In a funny, full-circle clip, Homer sits the former Simpsons writer down for an exit interview.


It's the end of an era, as Conan O'Brien wraps up his storied 28-year run in late-night with the series finale of Conan Thursday evening on TBS. The program and its predecessor, Late Night With Conan O'Brien on NBC, helped shape comedy and the careers of countless funny people who stepped on its stage.

Ahead of the final show, celebrities like Jimmy Kimmel, Paul F. Tompkins, Joel Kim Booster, and even Homer Simpson shared tributes to O'Brien, honoring the impact that he's had on the comedy world.

In a funny, full-circle video harkening back to O'Brien's days as a writer on The Simpsons, Homer sat the host down for an unconventional exit interview. It didn't seem like the donut-loving dad was a fan of the comedian's work, saying talk show hosts are "a dying breed," before quipping, "There's only like 800 of you left."

Homer also ribbed him for the "mildly interesting" anecdotes guests told on Conan, and called The Simpsons' monorail storyline, which O'Brien famously wrote, "a stupid idea."

Still, the interview ended on a good note, as Homer said "you mean the world to me, Conrad." Close enough!

Fellow late-night veteran Kimmel celebrated O'Brien in a tweet on Thursday, writing, "Tonight, two men I respect tremendously close a chapter of their brilliant careers. Conan made doing his job the hard way look easy," Kimmel tweeted, adding that O'Brien and his TV sidekick Andy Richter "among the funniest of the many funny people I've met. Congratulations to you & your co-workers on a remarkable achievement."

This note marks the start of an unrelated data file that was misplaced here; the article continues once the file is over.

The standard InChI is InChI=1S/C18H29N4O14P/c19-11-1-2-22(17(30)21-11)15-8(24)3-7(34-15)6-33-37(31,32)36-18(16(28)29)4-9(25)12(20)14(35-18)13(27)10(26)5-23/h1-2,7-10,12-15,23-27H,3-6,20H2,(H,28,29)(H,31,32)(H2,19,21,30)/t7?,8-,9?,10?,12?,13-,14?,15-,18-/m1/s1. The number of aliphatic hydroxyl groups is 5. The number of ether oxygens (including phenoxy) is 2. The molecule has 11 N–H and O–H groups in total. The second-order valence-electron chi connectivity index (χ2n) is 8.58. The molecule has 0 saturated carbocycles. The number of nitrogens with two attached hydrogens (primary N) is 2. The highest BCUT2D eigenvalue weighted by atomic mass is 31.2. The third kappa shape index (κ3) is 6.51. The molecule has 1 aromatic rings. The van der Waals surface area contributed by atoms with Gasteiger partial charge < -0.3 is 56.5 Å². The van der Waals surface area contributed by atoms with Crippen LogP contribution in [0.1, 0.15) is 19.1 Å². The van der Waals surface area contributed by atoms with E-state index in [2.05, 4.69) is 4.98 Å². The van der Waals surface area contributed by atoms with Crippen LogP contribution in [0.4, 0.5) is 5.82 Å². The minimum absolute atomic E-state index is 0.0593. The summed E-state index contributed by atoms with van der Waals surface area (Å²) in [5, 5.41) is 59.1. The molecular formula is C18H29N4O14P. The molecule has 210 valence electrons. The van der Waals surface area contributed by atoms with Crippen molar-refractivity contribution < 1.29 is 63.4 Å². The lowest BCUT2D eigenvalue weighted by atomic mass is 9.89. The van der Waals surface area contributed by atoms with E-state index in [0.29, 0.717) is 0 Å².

Tompkins and Booster both thanked O'Brien for giving them a platform when they were first starting out as stand-ups.

"Conan was the first late-night show to have me on," Tompkins tweeted. "I will be forever grateful to everyone at the show, especially Conan himself, for making me feel legitimate, respected, and funny. Thank you for everything and Godspeed to your next incarnation."

Booster expressed humble gratitude to "daddy @TeamCoco," saying that "Conan changed the course of my career, I honestly don't know where I'd be without him and his show taking a chance on a very young, hot comedian like me."

Parks and Recreation star Ben Schwartz called O'Brien "a hero" and "a legend," and reminisced about the time he dressed as a robot for a sketch that ended up getting cut.

Read on below for tributes from Nathan Fielder, Rob Riggle, Bob Saget, Late Night With Seth Meyers producer Mike Shoemaker, and more:

In his final week, O'Brien pulled out all the stops to keep making his audiences laugh, like bringing out Paul Rudd for one last Mac and Me clip and smoking weed with Seth Rogen. Check out EW's breakdown of the show's best bits over the past 28 years, here.

Related content: